REAPER (gender nonspecific)
NATE MCNATTA (male)
Lights up on the REAPER looking at a clipboard. REAPER is dressed all in black and
standing in the living room of NATE MCNATTA’s house. NATE is lying on the floor,
REAPER: (reads off clipboard) Next on the list, Nathan McNatta, thirty-nine years old, single,
cause of death: heart attack.
(NATE wakes up and looks around. Upon seeing the REAPER, he jumps up.)
NATE: (Demanding) Who are you and what are you doing in my house?
REAPER: Nathan McNatta?
NATE: Wha . . . How did you know my name?
REAPER: (bored) So sorry to inform you, but you just had a heart attack.
NATE: Yeah, real funny, pal. Now get out. I’m calling the cops.
REAPER: Mr. McNatta, you can’t call the cops. You’re dead.
NATE: (clearly shaken) No seriously, get out.
REAPER: Mr. McNatta—
(NATE goes to the phone, but can’t pick it up)
NATE: What . . .
REAPER: I told you, you’re dead.
NATE: (to himself) Why can’t I pick it up?
REAPER: (deadpan) Well, generally speaking, dead people can’t pick up random
objects . . . You’re non-corporeal.
NATE: Who the hell are you?
REAPER: I’m your Reaper.
NATE: My . . . my what?
REAPER: Your Reaper. (bluntly) I’m here to collect your soul.
NATE: Collect my . . . Oh hell no!
REAPER: Well, somebody’s gotta do it.
NATE: There will be no soul collecting here! (starts pacing) I can’t believe this . . .
REAPER: (looks at watch) Look, can you just hurry up and accept your death? I’m
running behind and I’d really like to get home by ten.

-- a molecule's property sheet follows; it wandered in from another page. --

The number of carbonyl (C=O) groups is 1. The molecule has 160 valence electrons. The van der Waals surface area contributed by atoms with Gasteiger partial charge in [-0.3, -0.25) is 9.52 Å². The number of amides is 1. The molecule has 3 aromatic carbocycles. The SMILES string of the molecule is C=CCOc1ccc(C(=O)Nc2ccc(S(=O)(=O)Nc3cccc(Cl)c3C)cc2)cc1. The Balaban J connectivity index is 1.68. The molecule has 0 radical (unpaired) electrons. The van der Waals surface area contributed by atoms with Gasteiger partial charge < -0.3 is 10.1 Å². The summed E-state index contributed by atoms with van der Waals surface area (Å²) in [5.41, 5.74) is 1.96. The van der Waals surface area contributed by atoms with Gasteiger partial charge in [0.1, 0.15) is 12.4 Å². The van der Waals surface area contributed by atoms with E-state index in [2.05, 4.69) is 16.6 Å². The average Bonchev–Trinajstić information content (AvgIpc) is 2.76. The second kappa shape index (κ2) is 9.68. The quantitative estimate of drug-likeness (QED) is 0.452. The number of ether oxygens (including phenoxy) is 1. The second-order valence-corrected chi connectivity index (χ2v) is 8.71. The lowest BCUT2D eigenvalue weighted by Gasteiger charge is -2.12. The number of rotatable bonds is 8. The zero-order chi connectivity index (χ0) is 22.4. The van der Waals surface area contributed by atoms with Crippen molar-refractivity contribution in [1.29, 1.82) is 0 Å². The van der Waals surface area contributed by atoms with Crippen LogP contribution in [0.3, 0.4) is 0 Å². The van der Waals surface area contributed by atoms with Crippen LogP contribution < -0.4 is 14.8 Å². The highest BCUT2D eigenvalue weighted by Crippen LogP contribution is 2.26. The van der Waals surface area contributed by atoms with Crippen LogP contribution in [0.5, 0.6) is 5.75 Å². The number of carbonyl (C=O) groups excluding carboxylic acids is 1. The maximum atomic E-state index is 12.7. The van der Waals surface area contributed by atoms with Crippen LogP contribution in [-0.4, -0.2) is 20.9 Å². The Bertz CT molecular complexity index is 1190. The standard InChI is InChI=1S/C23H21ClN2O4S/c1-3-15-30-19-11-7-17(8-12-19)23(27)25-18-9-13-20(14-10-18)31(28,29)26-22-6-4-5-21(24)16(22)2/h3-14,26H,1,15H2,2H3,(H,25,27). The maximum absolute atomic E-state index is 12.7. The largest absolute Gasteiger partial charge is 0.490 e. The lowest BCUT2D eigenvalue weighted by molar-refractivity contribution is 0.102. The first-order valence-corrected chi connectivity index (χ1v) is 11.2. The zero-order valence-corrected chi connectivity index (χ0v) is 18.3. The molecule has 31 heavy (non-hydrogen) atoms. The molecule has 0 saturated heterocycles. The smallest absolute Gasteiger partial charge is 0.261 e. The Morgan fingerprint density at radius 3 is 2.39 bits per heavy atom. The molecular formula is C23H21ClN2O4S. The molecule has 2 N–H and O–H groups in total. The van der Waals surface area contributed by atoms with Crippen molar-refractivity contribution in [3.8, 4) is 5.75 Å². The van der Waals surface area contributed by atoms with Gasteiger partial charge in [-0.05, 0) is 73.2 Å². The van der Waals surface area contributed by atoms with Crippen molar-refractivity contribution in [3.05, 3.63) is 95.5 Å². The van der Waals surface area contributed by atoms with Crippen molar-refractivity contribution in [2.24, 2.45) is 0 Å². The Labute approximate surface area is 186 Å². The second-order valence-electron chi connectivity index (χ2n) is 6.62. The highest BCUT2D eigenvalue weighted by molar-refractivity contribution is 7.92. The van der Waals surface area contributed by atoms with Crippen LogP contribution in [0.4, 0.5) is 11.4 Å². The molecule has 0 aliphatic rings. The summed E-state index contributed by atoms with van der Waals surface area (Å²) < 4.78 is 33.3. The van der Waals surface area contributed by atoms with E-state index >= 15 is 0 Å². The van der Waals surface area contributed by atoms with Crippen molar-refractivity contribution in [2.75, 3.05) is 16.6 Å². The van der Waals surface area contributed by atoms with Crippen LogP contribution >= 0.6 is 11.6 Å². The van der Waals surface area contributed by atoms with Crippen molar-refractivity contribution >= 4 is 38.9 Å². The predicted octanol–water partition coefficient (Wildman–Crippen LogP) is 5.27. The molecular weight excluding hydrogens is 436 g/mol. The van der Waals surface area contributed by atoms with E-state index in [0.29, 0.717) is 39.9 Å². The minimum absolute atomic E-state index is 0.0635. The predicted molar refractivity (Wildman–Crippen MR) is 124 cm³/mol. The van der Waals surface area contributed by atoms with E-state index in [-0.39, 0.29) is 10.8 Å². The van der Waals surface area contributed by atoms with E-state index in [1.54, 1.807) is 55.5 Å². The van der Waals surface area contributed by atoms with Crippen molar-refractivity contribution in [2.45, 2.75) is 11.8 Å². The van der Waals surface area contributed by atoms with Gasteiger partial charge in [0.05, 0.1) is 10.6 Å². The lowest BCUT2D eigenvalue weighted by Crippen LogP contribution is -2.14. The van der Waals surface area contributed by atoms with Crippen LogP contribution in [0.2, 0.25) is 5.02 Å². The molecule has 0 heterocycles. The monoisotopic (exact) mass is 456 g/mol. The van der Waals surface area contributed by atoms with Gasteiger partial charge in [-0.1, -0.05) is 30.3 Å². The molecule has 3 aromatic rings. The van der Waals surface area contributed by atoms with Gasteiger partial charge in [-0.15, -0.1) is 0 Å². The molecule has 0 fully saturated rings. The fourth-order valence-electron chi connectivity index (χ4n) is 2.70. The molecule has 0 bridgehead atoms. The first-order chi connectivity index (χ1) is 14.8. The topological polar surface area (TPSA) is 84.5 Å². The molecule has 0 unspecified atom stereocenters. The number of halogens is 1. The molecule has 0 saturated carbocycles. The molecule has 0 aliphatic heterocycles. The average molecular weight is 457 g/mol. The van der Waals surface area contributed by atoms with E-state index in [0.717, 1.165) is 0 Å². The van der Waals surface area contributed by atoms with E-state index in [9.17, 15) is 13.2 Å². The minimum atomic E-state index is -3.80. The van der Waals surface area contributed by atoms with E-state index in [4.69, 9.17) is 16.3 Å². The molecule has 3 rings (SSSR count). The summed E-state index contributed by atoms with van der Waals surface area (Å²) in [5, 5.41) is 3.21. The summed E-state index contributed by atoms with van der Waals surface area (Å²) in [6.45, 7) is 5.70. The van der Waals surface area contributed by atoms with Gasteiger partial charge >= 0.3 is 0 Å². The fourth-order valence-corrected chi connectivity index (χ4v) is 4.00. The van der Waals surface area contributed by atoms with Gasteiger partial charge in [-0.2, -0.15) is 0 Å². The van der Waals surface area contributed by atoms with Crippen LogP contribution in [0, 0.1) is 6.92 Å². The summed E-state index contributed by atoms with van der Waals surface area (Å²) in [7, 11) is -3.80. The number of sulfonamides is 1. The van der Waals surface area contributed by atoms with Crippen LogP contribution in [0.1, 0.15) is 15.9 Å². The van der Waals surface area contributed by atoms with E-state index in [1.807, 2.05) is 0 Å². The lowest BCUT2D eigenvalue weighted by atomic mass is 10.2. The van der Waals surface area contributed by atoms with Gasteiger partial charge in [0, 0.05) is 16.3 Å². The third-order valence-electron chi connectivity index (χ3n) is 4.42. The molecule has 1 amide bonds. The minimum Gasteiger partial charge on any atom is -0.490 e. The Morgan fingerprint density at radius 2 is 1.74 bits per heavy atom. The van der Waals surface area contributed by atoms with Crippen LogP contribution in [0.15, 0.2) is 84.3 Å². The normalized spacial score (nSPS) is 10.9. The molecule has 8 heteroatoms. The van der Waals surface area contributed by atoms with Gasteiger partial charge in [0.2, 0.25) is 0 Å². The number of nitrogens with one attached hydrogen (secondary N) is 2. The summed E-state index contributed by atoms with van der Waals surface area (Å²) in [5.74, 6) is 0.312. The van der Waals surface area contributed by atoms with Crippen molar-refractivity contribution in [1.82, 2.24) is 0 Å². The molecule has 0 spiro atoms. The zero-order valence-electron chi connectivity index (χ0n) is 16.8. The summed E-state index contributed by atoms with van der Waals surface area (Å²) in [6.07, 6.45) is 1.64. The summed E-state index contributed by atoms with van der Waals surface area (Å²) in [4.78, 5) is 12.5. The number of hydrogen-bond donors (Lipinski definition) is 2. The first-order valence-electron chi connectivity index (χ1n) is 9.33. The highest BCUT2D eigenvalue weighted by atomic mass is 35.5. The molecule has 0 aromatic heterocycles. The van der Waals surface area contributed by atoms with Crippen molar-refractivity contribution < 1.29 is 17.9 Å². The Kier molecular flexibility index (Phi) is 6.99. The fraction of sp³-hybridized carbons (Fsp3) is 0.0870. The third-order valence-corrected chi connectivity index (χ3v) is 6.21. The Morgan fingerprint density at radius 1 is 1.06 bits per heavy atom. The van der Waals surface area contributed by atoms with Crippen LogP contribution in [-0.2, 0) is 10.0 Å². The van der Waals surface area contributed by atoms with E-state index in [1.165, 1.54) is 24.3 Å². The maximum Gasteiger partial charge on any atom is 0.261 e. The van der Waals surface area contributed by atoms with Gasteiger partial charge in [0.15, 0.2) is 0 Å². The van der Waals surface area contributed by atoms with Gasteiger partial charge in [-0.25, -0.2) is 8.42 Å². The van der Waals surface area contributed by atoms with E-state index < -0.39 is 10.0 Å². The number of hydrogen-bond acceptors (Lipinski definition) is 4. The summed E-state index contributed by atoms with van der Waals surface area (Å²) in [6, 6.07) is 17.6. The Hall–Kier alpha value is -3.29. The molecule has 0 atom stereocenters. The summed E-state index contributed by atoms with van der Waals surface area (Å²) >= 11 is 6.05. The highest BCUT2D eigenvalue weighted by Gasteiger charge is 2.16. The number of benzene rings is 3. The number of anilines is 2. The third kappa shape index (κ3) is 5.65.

NATE: Hurry up and accept my . . . What, is my death not important enough for you? You
got plans or something?
REAPER: Well actually I’ve got a date tonight and I—
NATE: None of this makes sense!
REAPER: Look, I’m like . . . a mailman for dead people. I pick you up from wherever you are
and deliver you to somewhere that needs you more.
NATE: I can’t be dead!
REAPER: Everybody’s gotta go sometime.
NATE: But I don’t have time to die! I’ve got . . . important . . . stuff and . . . things to do.
REAPER: What kind of stuff and things?
NATE: Why would I tell you?
REAPER: Who am I going to tell?
NATE: Who are you going to . . . That’s not the point! You’re here to kill me! I’m not telling
REAPER: I’m not here to kill you. I’m here to collect your soul.
NATE: (beat) Is there really that much of a difference?
REAPER: . . . well you were dead when I got here, so . . .
NATE: Oh, well then, that’s fine!
REAPER: . . . Are you being sarcastic?
NATE: Of course I’m being sarcastic! God, this can’t be happening . . .
REAPER: (trying to be sympathetic) Are you upset about your stuff and things?
(Beat. REAPER glances at watch again.)
NATE: Really? Do you think you could be a little more considerate?
REAPER: Well, I asked you about your stuff and things! What else do you want me to do?
NATE: How about not kill me?
REAPER: I told you, you’re already dead. Not my fault or my problem.
NATE: If I’m not your problem, why are you here?
REAPER: (exasperated) You either come with me or you don’t. I don’t have to stick around